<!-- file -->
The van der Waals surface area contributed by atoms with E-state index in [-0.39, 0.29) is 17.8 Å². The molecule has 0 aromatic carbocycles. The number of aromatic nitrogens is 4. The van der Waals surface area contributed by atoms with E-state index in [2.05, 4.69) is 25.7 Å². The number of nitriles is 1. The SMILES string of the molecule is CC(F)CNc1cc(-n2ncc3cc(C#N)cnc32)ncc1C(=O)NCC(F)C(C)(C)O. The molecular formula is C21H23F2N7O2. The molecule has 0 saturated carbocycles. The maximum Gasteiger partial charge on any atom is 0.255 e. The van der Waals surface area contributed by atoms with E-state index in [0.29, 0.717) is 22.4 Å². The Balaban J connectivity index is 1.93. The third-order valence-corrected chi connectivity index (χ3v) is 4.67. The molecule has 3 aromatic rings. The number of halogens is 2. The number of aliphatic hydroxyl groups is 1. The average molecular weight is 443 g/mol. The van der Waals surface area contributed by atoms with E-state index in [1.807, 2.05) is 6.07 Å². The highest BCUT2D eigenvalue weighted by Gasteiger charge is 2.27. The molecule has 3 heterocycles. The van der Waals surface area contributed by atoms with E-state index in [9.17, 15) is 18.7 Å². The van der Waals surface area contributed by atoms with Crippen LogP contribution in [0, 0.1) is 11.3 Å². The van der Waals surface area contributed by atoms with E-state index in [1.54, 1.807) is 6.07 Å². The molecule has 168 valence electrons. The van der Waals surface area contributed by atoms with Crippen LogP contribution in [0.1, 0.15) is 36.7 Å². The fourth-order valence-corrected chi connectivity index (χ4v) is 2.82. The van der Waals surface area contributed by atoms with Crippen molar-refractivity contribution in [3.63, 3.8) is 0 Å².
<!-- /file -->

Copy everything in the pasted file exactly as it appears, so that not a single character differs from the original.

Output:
The van der Waals surface area contributed by atoms with E-state index in [-0.39, 0.29) is 17.8 Å². The molecule has 0 aromatic carbocycles. The number of aromatic nitrogens is 4. The van der Waals surface area contributed by atoms with E-state index in [2.05, 4.69) is 25.7 Å². The number of nitriles is 1. The SMILES string of the molecule is CC(F)CNc1cc(-n2ncc3cc(C#N)cnc32)ncc1C(=O)NCC(F)C(C)(C)O. The molecular formula is C21H23F2N7O2. The molecule has 0 saturated carbocycles. The maximum Gasteiger partial charge on any atom is 0.255 e. The van der Waals surface area contributed by atoms with E-state index in [0.29, 0.717) is 22.4 Å². The Balaban J connectivity index is 1.93. The third-order valence-corrected chi connectivity index (χ3v) is 4.67. The molecule has 3 aromatic rings. The number of halogens is 2. The number of aliphatic hydroxyl groups is 1. The average molecular weight is 443 g/mol. The van der Waals surface area contributed by atoms with E-state index in [1.807, 2.05) is 6.07 Å². The highest BCUT2D eigenvalue weighted by Gasteiger charge is 2.27. The molecule has 3 heterocycles. The van der Waals surface area contributed by atoms with E-state index in [9.17, 15) is 18.7 Å². The van der Waals surface area contributed by atoms with Crippen LogP contribution in [0, 0.1) is 11.3 Å². The van der Waals surface area contributed by atoms with E-state index in [1.54, 1.807) is 6.07 Å². The molecule has 168 valence electrons. The van der Waals surface area contributed by atoms with Crippen LogP contribution in [0.1, 0.15) is 36.7 Å². The fourth-order valence-corrected chi connectivity index (χ4v) is 2.82. The van der Waals surface area contributed by atoms with Crippen molar-refractivity contribution in [3.63, 3.8) is 0 Å².